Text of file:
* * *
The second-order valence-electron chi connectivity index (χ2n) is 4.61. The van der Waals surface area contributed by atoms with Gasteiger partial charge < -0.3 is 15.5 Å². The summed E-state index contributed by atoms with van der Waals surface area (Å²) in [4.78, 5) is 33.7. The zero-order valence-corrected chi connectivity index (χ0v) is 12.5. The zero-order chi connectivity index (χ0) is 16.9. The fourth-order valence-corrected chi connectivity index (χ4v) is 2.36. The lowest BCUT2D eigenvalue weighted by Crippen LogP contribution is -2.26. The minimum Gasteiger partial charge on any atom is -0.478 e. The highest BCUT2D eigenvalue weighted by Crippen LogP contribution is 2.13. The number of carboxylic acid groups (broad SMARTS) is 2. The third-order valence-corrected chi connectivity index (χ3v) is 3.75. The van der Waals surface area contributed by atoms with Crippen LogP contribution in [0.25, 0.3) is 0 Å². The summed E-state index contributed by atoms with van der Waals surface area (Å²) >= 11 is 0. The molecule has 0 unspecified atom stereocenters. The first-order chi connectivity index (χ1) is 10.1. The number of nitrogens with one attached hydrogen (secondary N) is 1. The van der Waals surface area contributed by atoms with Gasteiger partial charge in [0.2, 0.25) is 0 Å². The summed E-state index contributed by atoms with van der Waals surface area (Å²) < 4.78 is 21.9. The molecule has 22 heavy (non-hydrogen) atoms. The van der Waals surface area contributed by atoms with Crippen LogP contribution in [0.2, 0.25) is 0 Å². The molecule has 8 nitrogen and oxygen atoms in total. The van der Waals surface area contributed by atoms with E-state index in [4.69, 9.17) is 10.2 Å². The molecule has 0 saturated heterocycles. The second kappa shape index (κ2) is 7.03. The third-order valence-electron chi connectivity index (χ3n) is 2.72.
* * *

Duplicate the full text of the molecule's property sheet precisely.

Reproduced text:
The second-order valence-electron chi connectivity index (χ2n) is 4.61. The van der Waals surface area contributed by atoms with Gasteiger partial charge < -0.3 is 15.5 Å². The summed E-state index contributed by atoms with van der Waals surface area (Å²) in [4.78, 5) is 33.7. The zero-order valence-corrected chi connectivity index (χ0v) is 12.5. The zero-order chi connectivity index (χ0) is 16.9. The fourth-order valence-corrected chi connectivity index (χ4v) is 2.36. The lowest BCUT2D eigenvalue weighted by Crippen LogP contribution is -2.26. The minimum Gasteiger partial charge on any atom is -0.478 e. The highest BCUT2D eigenvalue weighted by Crippen LogP contribution is 2.13. The number of carboxylic acid groups (broad SMARTS) is 2. The third-order valence-corrected chi connectivity index (χ3v) is 3.75. The van der Waals surface area contributed by atoms with Crippen LogP contribution in [0.25, 0.3) is 0 Å². The summed E-state index contributed by atoms with van der Waals surface area (Å²) >= 11 is 0. The molecule has 0 unspecified atom stereocenters. The first-order chi connectivity index (χ1) is 10.1. The number of nitrogens with one attached hydrogen (secondary N) is 1. The van der Waals surface area contributed by atoms with Gasteiger partial charge in [0.2, 0.25) is 0 Å². The summed E-state index contributed by atoms with van der Waals surface area (Å²) < 4.78 is 21.9. The molecule has 22 heavy (non-hydrogen) atoms. The van der Waals surface area contributed by atoms with Crippen LogP contribution in [0.2, 0.25) is 0 Å². The molecule has 8 nitrogen and oxygen atoms in total. The van der Waals surface area contributed by atoms with E-state index in [4.69, 9.17) is 10.2 Å². The molecule has 0 saturated heterocycles. The second kappa shape index (κ2) is 7.03. The third-order valence-electron chi connectivity index (χ3n) is 2.72.